Updated: October 17, 2021 7:35:50 am
Forests are difficult geographies to regulate as they must meet the competing regulatory requirements of conservation, development, and recognition of forest rights. On October 2, the Ministry of Environment, Forest and Climate Change issued a letter documenting 14 aspects that it seeks to change in the key forest legislation, the Forest Conservation Act,1980. This law has been instrumental in reducing deforestation as it requires approval from the central government when forests have to be diverted for non-forestry purposes. The regulatory mechanism of forest clearances allows the ministry to deliberate on whether deforestation should be permitted or not and what the conditions should be if such a permit is granted.
An essential part of the forest clearance process is the requirement that forest rights be recognised and the consent of the gram sabha be obtained. The set of issues that the ministry seeks to use as the basis for changing the law are mostly in the direction of deregulation. They show some intent of giving the law more teeth, like the identification of forest areas which are to be maintained as pristine areas for a prescribed period of time.
The Narendra Modi government has been working towards amending, changing, and recrafting environmental laws in India since 2014. Some contentious attempts have been the draft Environment Impact Assessment notification, where it sought to create exemptions to the requirement of environmental clearances for a set of industries. In 2019, it proposed amendments to the Indian Forest Act, 1927, with disastrous provisions that gave the forest department wide discretionary powers, including the power to shoot at sight. These amendments have been revoked because of sharp criticism from environmental movements across the country.
The amendments proposed to the Forest Conservation Act, 1980 cannot be seen in isolation of these other attempts to remake environmental laws in India. Environmental law has emerged as a space for the Modi government to reengineer the governance architecture to make it more conducive for doing business. The ease of doing business has signified a pathway towards deregulation. Deregulation in this context refers to undoing environmental safeguards and remaking laws in ways that constrain their ability to scrutinise anti-environmental decisions taken by the ministry.
The proposed amendments to the FCA, when seen in this light, work to restrict the scope of applicability of the Act. It does so by critiquing the current definition of forests, which includes land recognised as forest by the government as well as that which comes under the dictionary meaning of forest land based on the Supreme Court decision in the
T N Godavarman case. It aims to implicitly define what does not constitute forests by creating a set of exceptions to the Act. These exceptions include forests in border areas where strategic projects need to be built, private land where plantations are to be established, and forest land which was acquired before 1980 for the construction of railways and highways.
The emphasis is on creating an enabling regulatory environment for setting up plantations, as India needs to create a carbon sink. It argues that these plantations will not attract the provisions of the FCA. How then are plantations to be regulated when deforestation occurs? It does not define what the nature of these plantations should be and where they can take place.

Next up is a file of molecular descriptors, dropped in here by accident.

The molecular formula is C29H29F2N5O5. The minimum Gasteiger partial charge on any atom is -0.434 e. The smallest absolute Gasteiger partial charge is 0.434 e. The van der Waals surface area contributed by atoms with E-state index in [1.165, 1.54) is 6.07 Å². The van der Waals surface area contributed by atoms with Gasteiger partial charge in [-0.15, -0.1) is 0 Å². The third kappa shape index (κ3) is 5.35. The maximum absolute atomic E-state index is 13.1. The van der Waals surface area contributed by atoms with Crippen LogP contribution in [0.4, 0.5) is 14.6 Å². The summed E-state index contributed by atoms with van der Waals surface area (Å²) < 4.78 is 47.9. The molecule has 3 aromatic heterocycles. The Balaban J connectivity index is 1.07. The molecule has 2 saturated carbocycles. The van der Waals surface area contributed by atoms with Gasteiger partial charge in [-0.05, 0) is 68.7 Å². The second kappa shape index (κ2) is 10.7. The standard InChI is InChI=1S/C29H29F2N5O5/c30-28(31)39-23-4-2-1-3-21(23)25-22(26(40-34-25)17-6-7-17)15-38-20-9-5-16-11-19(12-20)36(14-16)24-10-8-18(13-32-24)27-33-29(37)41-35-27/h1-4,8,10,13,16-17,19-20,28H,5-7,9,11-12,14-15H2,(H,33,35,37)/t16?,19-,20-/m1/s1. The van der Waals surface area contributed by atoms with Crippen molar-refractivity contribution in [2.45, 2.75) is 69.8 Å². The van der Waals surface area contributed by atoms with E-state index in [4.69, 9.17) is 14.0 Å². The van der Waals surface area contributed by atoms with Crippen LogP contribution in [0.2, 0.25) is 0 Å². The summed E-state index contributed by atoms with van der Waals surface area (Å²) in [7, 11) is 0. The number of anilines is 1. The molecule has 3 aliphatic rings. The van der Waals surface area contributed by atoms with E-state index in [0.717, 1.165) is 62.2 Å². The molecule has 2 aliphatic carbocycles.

The amendments seek to deregulate by reducing scrutiny over certain decisions to deforest like the use of extended oil drilling for the extraction of oil and gas, which the ministry says is environmental-friendly and thus qualifies for a legal exception. There have not been sufficient ecological studies to support this. Indeed, these exceptions enable deforestation as opposed to regulating it.
The proposed amendments are listed as a set of issues without detailing what the amendments are going to be. This makes it difficult for citizens and experts to partake in a public consultation process. The proposed amendments are not translated into other languages and provide a very short window of 15 days to providing comments. This tactic of limiting citizen participation prevents citizen oversight on these anti-environmental decisions.
As I have previously stated, an integral part of the forest clearance process is the requirement of consent of the gram sabha. This was a hard-won legal gain after many years of struggle by forest-dwelling communities that have been at the forefront of avoiding destructive development projects. The creation of exceptions to the requirement of forest clearances directly results in the cancellation of the application of this progressive legal provision. This will be a step towards undoing a democratic decision-making framework and tilting power towards the state.
The changes being proposed to the FCA need to be done in consultation with forest-dwelling communities whose livelihoods and rights are likely to be affected by the remaking of this law. The ministry as of now has made no such attempts. It becomes imperative that decisions on the identification of forest/non-forest areas be made in consultation with the forest-dwelling communities to ensure that they do not violate any forest rights or that their views are adequately considered if it falls within a community conserved area. In conclusion, the deregulatory approach to changes being made to India’s environmental laws needs to be scrutinised. As the climate crisis looms over us, limiting deforestation should guide regulatory decision-making, not compensating with plantations.
This column first appeared in the print edition on October 16, 2021 under the title ‘Weakening the forest shield’. The writer is a postdoctoral research scholar, Climate Litigation Accelerator, NYU School of Law.
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